15 Sep    High in the south before dawn, magnitude 1.1 Aldebaran is 3 finger-widths to the moon’s right. Orion is just below the moon.

16 Sep    Magnitude 0.6 Betelgeuse is 1 fist-width to the moon’s lower right this morning.

17 Sep    Magnitude 1.9 Alhena is 1 finger-width to the moon’s right before dawn. The bright star 2 fist-widths below the moon is magnitude 0.5 Procyon.

18 Sep    The moon lies between Procyon, 1 fist-width to the lower right, and Pollux, the same distance to the upper right. Jupiter is 2 fist-widths to the lower left.

19 Sep    Procyon is a little more than 1 fist-width to the moon’s right or upper right this morning. Jupiter is 1 fist-width to the lower left. About 25 percent of the moon’s surface is illuminated.

20 Sep    Regulus is 1½ fist-widths to the waning crescent moon’s lower left. Mercury and Spica pass within 0.55 degrees this evening. They set less than an hour after the sun, so you will need to look quickly as the sky darkens. The moon is at apogee, 63.63 Earth-radii (406,000 kilometers) away.

USPS Star Calendar for 17-23 August 10 August 2014

Posted by amedalen in August 2014.
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17 Aug    This morning, Jupiter rises 5 minutes after Venus, less than a half a finger-width away. High in the southeast before dawn, the last-quarter moon forms a line with 3 first-magnitude stars: magnitude 1.1 Aldebaran 1½ fist-widths to the lower left, magnitude 0.6 Betelgeuse 2 fist-widths beyond Aldebaran, and magnitude 0.5 Procyon 2½ fist-widths farther, near the horizon.

18 Aug    Rising a minute later than Jupiter, Venus slides to Jupiter’s left this morning as they pass within 0.21 degrees. Aldebaran is 2 finger-widths to the waning crescent moon’s lower left. The Pleiades Cluster is 1 fist-width above the moon.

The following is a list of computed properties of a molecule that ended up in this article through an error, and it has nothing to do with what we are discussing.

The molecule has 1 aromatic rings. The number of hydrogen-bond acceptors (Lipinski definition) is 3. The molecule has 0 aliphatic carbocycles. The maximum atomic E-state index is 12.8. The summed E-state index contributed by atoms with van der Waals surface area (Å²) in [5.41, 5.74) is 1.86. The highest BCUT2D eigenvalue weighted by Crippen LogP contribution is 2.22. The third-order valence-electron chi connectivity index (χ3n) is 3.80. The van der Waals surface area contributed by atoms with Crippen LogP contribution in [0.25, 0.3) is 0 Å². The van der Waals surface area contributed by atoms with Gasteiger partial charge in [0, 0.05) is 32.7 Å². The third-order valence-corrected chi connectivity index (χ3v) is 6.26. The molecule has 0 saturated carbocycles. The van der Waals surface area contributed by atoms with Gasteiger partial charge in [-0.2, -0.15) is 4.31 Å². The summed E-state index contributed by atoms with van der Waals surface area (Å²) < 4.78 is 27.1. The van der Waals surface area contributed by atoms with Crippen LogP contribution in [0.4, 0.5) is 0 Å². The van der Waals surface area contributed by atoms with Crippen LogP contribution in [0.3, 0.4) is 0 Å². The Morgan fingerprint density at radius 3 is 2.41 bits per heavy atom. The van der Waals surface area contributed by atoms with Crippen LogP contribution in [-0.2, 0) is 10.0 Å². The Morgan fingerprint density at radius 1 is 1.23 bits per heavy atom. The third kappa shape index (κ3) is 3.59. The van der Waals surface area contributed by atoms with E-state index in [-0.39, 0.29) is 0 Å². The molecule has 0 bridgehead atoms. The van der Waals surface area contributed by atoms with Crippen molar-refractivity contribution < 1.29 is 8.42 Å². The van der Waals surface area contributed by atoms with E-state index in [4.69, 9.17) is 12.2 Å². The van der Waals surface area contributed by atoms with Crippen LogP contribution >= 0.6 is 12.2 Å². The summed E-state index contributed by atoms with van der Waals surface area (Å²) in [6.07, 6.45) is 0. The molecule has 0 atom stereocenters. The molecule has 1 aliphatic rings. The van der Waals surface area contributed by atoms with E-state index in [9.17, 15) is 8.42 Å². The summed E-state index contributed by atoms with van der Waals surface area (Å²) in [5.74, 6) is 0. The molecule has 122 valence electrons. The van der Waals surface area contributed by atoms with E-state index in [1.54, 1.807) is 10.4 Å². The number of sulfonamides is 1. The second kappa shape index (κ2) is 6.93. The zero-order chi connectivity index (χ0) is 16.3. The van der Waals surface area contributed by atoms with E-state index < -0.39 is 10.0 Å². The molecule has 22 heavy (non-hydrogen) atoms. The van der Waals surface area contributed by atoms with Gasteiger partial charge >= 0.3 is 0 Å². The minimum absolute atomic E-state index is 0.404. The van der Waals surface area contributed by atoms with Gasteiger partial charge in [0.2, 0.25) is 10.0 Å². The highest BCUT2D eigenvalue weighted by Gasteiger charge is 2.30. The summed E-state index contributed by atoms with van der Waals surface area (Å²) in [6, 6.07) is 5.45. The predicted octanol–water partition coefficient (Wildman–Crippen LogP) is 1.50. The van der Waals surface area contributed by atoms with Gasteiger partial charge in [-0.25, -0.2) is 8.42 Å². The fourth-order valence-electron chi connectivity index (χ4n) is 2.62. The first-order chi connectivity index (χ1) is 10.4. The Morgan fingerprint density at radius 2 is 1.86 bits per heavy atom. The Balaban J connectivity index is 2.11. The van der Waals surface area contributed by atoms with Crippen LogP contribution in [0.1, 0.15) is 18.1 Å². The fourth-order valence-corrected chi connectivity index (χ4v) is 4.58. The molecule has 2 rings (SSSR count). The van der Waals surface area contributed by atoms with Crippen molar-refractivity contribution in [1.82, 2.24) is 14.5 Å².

19 Aug    Venus quickly falls away from Jupiter. Separated by a half a finger-width, Venus rises 6 minutes after Jupiter. Betelgeuse is 1½ fist-widths below the moon this morning.

20 Aug    Before dawn Betelgeuse is 1 fist-width to the moon’s lower right, and Procyon is 2½ fist-widths below the moon.

21 Aug    The Gemini Twins, Pollux and Castor, are 1½ fist-widths to the moon’s left before dawn. Pollux is the brighter twin. The second-magnitude star 2 finger-widths to the moon’s upper right is magnitude 1.9 Alhena, also in Gemini. Low in the south early tonight, Mars and Saturn are 1½ fist-widths to the right of Scorpius’ head. Mars is 2 finger-widths to Saturn’s lower right and slides to the left during the next few nights.

22 Aug    The waning crescent moon lies between Procyon, 1 fist-width to the lower right, and Pollux, a little farther to the upper left. Less than 10 percent of the moon’s surface is illuminated.

23 Aug    Rising 1½ hours before the sun, the moon, Venus and Jupiter are clustered within 4 finger-widths near the horizon at first light. Mars is directly below Saturn tonight. The third-magnitude star 1 finger-width to Mars’ upper right is magnitude 2.9 Zubenelgenubi, which represents the top of Libra’s scales.

USPS Star Calendar for 25-31 May 18 May 2014

Posted by amedalen in May 2014.
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25 May    The waning crescent moon rises less than two hours before sunrise, followed a few minutes later by Venus. Look low in the east before first light to see Venus less than 1 finger-width below the moon. Mercury is at its greatest elongation east, 22.7 degrees from the sun. That means this is our best opportunity to catch a glimpse of Mercury, low in the west, just after sunset.

26 May    The moon is closer to the horizon this morning, 1 fist-width to Venus’ lower left. Less than 10 percent of the moon’s surface is illuminated.

30 May    Low in the west at dusk, magnitude 1.2 Mercury is 4 finger-widths to the moon’s right. They set less than 2 hours after the sun.

31 May    The moon is a little higher this evening but still sets a little more than 2 hours after the sun. Magnitude -1.9 Jupiter is 3 finger-widths to the upper right, and magnitude 1.2 Pollux lies beyond Jupiter.